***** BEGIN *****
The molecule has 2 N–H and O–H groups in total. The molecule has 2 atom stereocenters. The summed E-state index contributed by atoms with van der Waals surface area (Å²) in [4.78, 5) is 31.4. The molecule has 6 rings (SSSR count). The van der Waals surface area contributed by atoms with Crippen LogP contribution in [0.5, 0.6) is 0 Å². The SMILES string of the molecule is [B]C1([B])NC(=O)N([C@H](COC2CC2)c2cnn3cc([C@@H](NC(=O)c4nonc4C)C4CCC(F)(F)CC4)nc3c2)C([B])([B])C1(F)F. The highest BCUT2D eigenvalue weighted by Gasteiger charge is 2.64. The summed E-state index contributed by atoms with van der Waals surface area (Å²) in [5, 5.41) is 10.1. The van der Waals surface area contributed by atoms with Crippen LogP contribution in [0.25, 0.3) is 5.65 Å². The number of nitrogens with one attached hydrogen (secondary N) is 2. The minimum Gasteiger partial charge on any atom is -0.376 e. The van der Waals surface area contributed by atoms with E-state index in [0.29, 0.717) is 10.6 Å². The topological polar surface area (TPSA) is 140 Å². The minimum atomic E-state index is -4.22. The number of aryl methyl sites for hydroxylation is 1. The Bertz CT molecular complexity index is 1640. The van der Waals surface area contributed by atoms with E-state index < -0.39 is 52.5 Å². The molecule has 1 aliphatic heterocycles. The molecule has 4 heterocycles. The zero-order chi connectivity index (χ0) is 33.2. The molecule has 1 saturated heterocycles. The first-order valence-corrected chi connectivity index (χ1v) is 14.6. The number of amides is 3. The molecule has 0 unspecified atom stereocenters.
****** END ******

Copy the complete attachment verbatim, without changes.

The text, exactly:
The molecule has 2 N–H and O–H groups in total. The molecule has 2 atom stereocenters. The summed E-state index contributed by atoms with van der Waals surface area (Å²) in [4.78, 5) is 31.4. The molecule has 6 rings (SSSR count). The van der Waals surface area contributed by atoms with Crippen LogP contribution in [0.5, 0.6) is 0 Å². The SMILES string of the molecule is [B]C1([B])NC(=O)N([C@H](COC2CC2)c2cnn3cc([C@@H](NC(=O)c4nonc4C)C4CCC(F)(F)CC4)nc3c2)C([B])([B])C1(F)F. The highest BCUT2D eigenvalue weighted by Gasteiger charge is 2.64. The summed E-state index contributed by atoms with van der Waals surface area (Å²) in [5, 5.41) is 10.1. The van der Waals surface area contributed by atoms with Crippen LogP contribution in [0.25, 0.3) is 5.65 Å². The number of nitrogens with one attached hydrogen (secondary N) is 2. The minimum Gasteiger partial charge on any atom is -0.376 e. The van der Waals surface area contributed by atoms with E-state index in [0.29, 0.717) is 10.6 Å². The topological polar surface area (TPSA) is 140 Å². The minimum atomic E-state index is -4.22. The number of aryl methyl sites for hydroxylation is 1. The Bertz CT molecular complexity index is 1640. The van der Waals surface area contributed by atoms with E-state index < -0.39 is 52.5 Å². The molecule has 1 aliphatic heterocycles. The molecule has 4 heterocycles. The zero-order chi connectivity index (χ0) is 33.2. The molecule has 1 saturated heterocycles. The first-order valence-corrected chi connectivity index (χ1v) is 14.6. The number of amides is 3. The molecule has 0 unspecified atom stereocenters.